Yarn Over Twice: Double the Fun!

Knitters can make any project lacy by working with needles much larger than what the yarn at hand calls for. The space in the center of any stitch will be the size of the needle, and the strands of yarn that form the loop will expand and contract as you stretch the fabric. But real lace, the lace we all ooo and aahhhh over, has intentional holes in patterns of openwork moving over the knit fabric, lines of compensating decreases snaking sinuously, crossing geometrically, or hiding surreptitiously among the eyelets. To work real lace you need to know how to make those decreases, and how to work a yarn over. Yarn overs make the lace knitting world go round.

Creative Knitting Summer 2017, Lace Sampler

In this post we’re going to look at double yarn overs—at working two yarn overs in a row. If you have never worked a yarn over, check out this tutorial from last spring. Two of the stitch patterns in the Lace Sampler shawlette I designed back in 2015 (republished in the Spring 2017 issue of Creative Knitting Magazine, shown left) have two yarn overs in a row. Each uses a different way of working into the yarn overs on the following row, and we’ll look at both.


Swatch: Hourglass Lace (mult of 6 sts +8; 8 rows)

The Hourglass Lace pattern is used in the middle of the three Lace Sampler panels. The yarn overs and decreases form offset zig-zags in the shape from which it takes its name. The double yarn overs form the large open space at the bottom of each hexagonal motif.

Swatch: Mira Lace (mult of 8 sts +2; 16 rows)

The Mira Lace pattern is used on the outside panel of the shawlette. The pattern formed by yarn overs and decreases is larger in scale than Hourglass Lace, and more like diamonds than hexagons. The double yarn overs here are also the bottom of the motif.

Swatch It to Learn It

Cast on several repeats of the pattern, plus three selvage stitches each edge to work in garter stitch so the swatch won’t curl at the sides. Begin every row “k3, slip marker” and end every row “slip marker, k3,” with the pattern stitches worked as given below. I’ve placed ring markers so I know where the selvage stitches end and the pattern stitches start. Work a few rows of garter stitch to prevent the bottom from curling before you begin the pattern stitch.

Use the key if you are working from the charts. Note the double yarn over is just two single yarn over boxes next to each other. If you are working from the written instructions, the abbreviation 2yo is used for two yarn overs in a row.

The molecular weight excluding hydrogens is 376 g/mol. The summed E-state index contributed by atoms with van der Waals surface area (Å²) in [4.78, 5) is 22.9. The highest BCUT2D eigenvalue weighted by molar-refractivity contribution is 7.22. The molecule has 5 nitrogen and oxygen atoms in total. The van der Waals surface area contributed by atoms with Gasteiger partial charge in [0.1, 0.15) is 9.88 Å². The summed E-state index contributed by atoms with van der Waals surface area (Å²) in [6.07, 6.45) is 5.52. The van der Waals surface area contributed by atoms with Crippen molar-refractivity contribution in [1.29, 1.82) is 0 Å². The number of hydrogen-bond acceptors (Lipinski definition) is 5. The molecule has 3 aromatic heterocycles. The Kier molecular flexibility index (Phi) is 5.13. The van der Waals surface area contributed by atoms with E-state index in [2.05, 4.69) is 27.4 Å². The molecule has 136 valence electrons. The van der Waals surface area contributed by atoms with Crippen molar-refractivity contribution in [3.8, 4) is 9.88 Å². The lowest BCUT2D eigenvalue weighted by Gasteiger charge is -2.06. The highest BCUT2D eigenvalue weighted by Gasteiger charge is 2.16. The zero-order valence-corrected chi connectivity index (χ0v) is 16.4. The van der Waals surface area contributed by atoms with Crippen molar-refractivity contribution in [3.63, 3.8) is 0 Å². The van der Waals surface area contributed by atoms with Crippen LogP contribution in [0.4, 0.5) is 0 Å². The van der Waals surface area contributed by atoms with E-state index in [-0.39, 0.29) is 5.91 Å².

Twice Around The Needle

Two yarn overs in a row, or “double yarn overs,” can be used to elongate stitches, make an extra-large space to work into multiple times, or worked as two separate stitches on the return row to make a large eyelet below. Both our stitch patterns fall into this last category, and as such each must be worked separately on the following wrong side row. As you’ll see below, there are several ways to do so.

To work a double yarn over, simply take the yarn twice around the needle. Make sure both yarn overs stay on the right needle as you work the next stitch or stitches.

Hourglass Lace: K1, P1 Into the Double Yo

I’ve got three on each side, plus 20 in the middle: 2 pattern repeats (12 sts) plus the extra stitches to visually balance the pattern (+8 sts) for a total of 26. Rows 3 and 7 have double yarn overs. Right over each in rows 4 and 7 are the instructions for what to do: knit the first one you come to, and purl the second one. Notice you are taking both needle and working yarn to the opposite side as you work the second yarn over. The video shows what this looks like for both those who hold the yarn in the left hand and those who hold the yarn in the right hand.

Row 1 (RS): K2, *yo, ssk, k2tog, yo, k2; rep from * to end.
Rows 2 and all WS rows: Purl across, working (k1, p1) into each 2yo.
Row 3: K2, *k2tog, 2yo, ssk, k2; rep from * to end.
Row 5: K1, *k2tog, yo, k2, yo, ssk; rep from * to last st, k1.
Row 7: K1, yo, *ssk, k2, k2tog, 2yo; rep from * to last 7 sts, ssk, k2, k2tog, yo, k1.
Row 8: Rep Row 2.
Repeat Rows 1-8 for pattern.

Mira Lace: P1, P1-tbl Into The Double Yo